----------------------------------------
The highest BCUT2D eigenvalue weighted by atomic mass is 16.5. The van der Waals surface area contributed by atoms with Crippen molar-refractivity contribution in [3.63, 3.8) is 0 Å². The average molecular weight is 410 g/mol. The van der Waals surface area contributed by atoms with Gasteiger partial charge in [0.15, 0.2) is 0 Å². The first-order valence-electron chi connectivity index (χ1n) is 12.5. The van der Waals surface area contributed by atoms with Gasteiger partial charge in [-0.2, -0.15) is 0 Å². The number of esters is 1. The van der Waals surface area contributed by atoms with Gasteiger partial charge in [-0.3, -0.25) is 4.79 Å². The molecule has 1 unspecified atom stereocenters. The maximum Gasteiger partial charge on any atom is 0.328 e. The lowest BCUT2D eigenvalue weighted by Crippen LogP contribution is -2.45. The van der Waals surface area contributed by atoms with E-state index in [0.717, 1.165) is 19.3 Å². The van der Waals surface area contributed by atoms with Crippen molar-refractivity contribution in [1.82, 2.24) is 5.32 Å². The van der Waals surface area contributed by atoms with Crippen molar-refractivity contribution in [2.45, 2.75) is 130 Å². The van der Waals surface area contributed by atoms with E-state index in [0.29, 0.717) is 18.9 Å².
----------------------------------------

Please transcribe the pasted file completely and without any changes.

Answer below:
The highest BCUT2D eigenvalue weighted by atomic mass is 16.5. The van der Waals surface area contributed by atoms with Crippen molar-refractivity contribution in [3.63, 3.8) is 0 Å². The average molecular weight is 410 g/mol. The van der Waals surface area contributed by atoms with Gasteiger partial charge in [0.15, 0.2) is 0 Å². The first-order valence-electron chi connectivity index (χ1n) is 12.5. The van der Waals surface area contributed by atoms with Gasteiger partial charge in [-0.2, -0.15) is 0 Å². The number of esters is 1. The van der Waals surface area contributed by atoms with Gasteiger partial charge in [-0.3, -0.25) is 4.79 Å². The molecule has 1 unspecified atom stereocenters. The maximum Gasteiger partial charge on any atom is 0.328 e. The lowest BCUT2D eigenvalue weighted by Crippen LogP contribution is -2.45. The van der Waals surface area contributed by atoms with E-state index in [0.717, 1.165) is 19.3 Å². The van der Waals surface area contributed by atoms with Crippen molar-refractivity contribution in [1.82, 2.24) is 5.32 Å². The van der Waals surface area contributed by atoms with Crippen molar-refractivity contribution in [2.45, 2.75) is 130 Å². The van der Waals surface area contributed by atoms with E-state index in [0.29, 0.717) is 18.9 Å².